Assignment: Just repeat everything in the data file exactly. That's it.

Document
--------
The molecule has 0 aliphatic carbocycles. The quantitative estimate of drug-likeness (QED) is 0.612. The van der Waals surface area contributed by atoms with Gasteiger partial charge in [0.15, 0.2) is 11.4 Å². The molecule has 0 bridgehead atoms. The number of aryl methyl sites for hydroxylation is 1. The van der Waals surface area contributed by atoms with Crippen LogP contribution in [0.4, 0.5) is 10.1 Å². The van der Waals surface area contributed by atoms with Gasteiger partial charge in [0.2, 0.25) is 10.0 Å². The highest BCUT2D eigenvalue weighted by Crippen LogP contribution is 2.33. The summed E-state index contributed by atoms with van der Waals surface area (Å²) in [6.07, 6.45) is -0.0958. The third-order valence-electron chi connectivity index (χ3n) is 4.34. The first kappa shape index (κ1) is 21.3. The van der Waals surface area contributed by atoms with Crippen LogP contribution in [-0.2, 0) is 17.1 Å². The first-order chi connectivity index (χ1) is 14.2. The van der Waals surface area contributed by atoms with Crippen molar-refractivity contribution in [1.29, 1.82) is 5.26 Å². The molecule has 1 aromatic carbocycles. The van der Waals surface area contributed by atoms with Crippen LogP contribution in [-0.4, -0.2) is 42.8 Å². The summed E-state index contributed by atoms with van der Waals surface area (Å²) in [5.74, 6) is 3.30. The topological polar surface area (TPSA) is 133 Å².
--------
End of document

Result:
The molecule has 0 aliphatic carbocycles. The quantitative estimate of drug-likeness (QED) is 0.612. The van der Waals surface area contributed by atoms with Gasteiger partial charge in [0.15, 0.2) is 11.4 Å². The molecule has 0 bridgehead atoms. The number of aryl methyl sites for hydroxylation is 1. The van der Waals surface area contributed by atoms with Crippen LogP contribution in [0.4, 0.5) is 10.1 Å². The van der Waals surface area contributed by atoms with Gasteiger partial charge in [0.2, 0.25) is 10.0 Å². The highest BCUT2D eigenvalue weighted by Crippen LogP contribution is 2.33. The summed E-state index contributed by atoms with van der Waals surface area (Å²) in [6.07, 6.45) is -0.0958. The third-order valence-electron chi connectivity index (χ3n) is 4.34. The first kappa shape index (κ1) is 21.3. The van der Waals surface area contributed by atoms with Crippen LogP contribution in [-0.2, 0) is 17.1 Å². The first-order chi connectivity index (χ1) is 14.2. The van der Waals surface area contributed by atoms with Crippen molar-refractivity contribution in [1.29, 1.82) is 5.26 Å². The molecule has 1 aromatic carbocycles. The van der Waals surface area contributed by atoms with Crippen LogP contribution in [-0.4, -0.2) is 42.8 Å². The summed E-state index contributed by atoms with van der Waals surface area (Å²) in [5.74, 6) is 3.30. The topological polar surface area (TPSA) is 133 Å².